On this note, we have followed the speculation of many scientists before us in assuming that McAllister’s (1995) model of cognition- and affect-based trust can also correspond to cognition- and affect-based trustworthiness, respectively (e.g., Dirks and Ferrin, 2002; Colquitt et al., 2007, 2011; Capiola et al., 2020). Indeed, this common assumption has been highlighted explicitly in trust research. In a review of measures of organizational trust, McEvily and Tortoriello (2011) suggested that for those interested in measuring trustworthiness beliefs, McAllister’s (1995) measure is a relevant option as it “emphasizes different characteristics of the trustee” (p. 38). This, coupled with Dietz and Hartog’s (2006) take that McAllister’s (1995) scale assesses mainly beliefs about another’s competence and benevolence, further justifies researchers’ actions on leveraging McAllister’s scale and theoretical approach to measure and characterize both cognition- and affect-based aspects of trustworthiness. However, this may be a problematic assumption, not only from a theoretical perspective, but also based on the psychometric issues that arose here when attempting to incorporate items from this scale into the model. Both Dietz and Hartog (2006) and our own team have recognized that this scale struggles to not only capture the concepts of Mayer et al. (1995) but may not even effectively capture cognition- and affect-based trust. In resolving our discrepancies in rating, we questioned whether several items assessed anything more specific than general trust/trustworthiness. While we eventually reached an agreement for all items, it further highlights the issues arising from the scale, despite its frequent use in trust research. However, Tomlinson et al. (2020) have recently clarified a more accurate integration of these two models that would not conflate trustworthiness (as measured via perceptions of ability, behavioral integrity, benevolence, and values congruence) and cognition- and affect-based trust. As such, using McAllister’s (1995) scale is limited in that it conflates trustworthiness and trust, and future work may wish to follow Tomlinson et al.’s (2020) approach to use more conceptually focused scales to assess trust and trustworthiness (see also Gillespie, 2003).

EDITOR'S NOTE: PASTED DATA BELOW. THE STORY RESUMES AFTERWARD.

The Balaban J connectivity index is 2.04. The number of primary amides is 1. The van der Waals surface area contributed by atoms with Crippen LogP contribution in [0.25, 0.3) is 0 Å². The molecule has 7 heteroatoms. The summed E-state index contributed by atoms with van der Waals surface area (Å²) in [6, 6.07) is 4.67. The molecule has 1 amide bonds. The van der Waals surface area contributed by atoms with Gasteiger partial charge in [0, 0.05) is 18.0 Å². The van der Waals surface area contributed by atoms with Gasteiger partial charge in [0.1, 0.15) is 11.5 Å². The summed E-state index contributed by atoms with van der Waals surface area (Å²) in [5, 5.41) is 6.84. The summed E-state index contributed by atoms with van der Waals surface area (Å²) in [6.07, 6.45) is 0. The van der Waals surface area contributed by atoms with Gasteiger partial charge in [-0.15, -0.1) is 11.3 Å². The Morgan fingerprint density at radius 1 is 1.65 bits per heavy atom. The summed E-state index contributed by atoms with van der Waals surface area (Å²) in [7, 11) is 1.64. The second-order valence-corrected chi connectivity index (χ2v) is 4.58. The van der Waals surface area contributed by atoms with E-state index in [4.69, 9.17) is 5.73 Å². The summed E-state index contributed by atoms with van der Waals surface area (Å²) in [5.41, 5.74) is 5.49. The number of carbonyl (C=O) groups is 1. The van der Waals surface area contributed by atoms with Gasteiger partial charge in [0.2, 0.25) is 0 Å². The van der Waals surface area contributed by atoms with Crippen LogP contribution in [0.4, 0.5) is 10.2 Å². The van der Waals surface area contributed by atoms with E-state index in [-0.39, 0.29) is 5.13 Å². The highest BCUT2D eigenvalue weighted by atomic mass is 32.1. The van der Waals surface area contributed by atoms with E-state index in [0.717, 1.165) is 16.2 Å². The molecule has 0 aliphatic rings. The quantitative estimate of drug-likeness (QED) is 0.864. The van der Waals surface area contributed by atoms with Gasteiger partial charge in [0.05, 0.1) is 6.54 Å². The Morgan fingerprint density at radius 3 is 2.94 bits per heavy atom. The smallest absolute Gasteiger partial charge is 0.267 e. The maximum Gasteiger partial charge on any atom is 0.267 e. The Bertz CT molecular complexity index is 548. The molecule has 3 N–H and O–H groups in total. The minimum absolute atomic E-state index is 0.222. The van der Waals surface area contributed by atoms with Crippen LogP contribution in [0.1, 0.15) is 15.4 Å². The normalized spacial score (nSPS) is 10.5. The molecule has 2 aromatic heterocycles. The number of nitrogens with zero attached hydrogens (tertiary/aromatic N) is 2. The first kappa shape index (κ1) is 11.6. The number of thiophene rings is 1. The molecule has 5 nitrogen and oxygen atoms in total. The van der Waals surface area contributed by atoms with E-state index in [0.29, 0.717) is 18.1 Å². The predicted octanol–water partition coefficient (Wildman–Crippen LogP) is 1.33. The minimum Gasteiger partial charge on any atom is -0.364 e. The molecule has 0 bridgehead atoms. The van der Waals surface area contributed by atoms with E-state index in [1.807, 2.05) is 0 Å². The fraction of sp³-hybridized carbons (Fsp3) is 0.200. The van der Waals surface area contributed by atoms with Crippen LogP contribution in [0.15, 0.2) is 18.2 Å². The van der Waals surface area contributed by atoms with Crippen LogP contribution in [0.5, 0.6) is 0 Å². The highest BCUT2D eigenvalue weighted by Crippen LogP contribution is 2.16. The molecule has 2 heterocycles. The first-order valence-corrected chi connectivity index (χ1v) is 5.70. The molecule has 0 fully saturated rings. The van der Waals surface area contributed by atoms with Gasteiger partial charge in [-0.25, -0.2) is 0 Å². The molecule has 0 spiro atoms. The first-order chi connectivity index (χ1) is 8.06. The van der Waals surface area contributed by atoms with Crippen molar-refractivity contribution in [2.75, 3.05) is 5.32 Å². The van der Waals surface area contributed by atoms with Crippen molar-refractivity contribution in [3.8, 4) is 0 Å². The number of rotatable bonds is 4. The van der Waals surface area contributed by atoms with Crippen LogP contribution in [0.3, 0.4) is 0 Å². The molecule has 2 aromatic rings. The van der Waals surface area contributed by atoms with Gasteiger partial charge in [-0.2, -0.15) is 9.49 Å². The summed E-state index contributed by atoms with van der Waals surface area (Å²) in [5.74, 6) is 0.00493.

An additional limitation is that we did not include Tomlinson and colleagues’ model (Tomlinson et al., 2014, 2020) in our analyses. As described earlier, Tomlinson and colleagues have discretized Mayer et al.’s (1995) integrity factor into two factors: behavioral integrity and value congruence, which, respectively, are more robustly related to cognition- and affect-based trust. Due to our focus on the original scales from both Mayer et al. (1995) and McAllister (1995), we chose to limit the scope of this study strictly to the models most often discussed in the literature, rather than attempt to fit them to a factor structure that neither of them were designed to capture.3 That being said, this newer model could also provide the benefit of resolving questions of directionality across all the constructs of the Mayer et al. (1995) and McAllister models (1995), with Mayer et al.’s constructs feeding into McAllister’s constructs. While the model created by Tomlinson et al. (2020) presents a promising evolution of the theoretical structure of trustworthiness, future research will need to further solidify the assessment and understanding of the newly proposed factors, possibly including new item development and validation, in addition to further validation of its factor structure and predictive validity.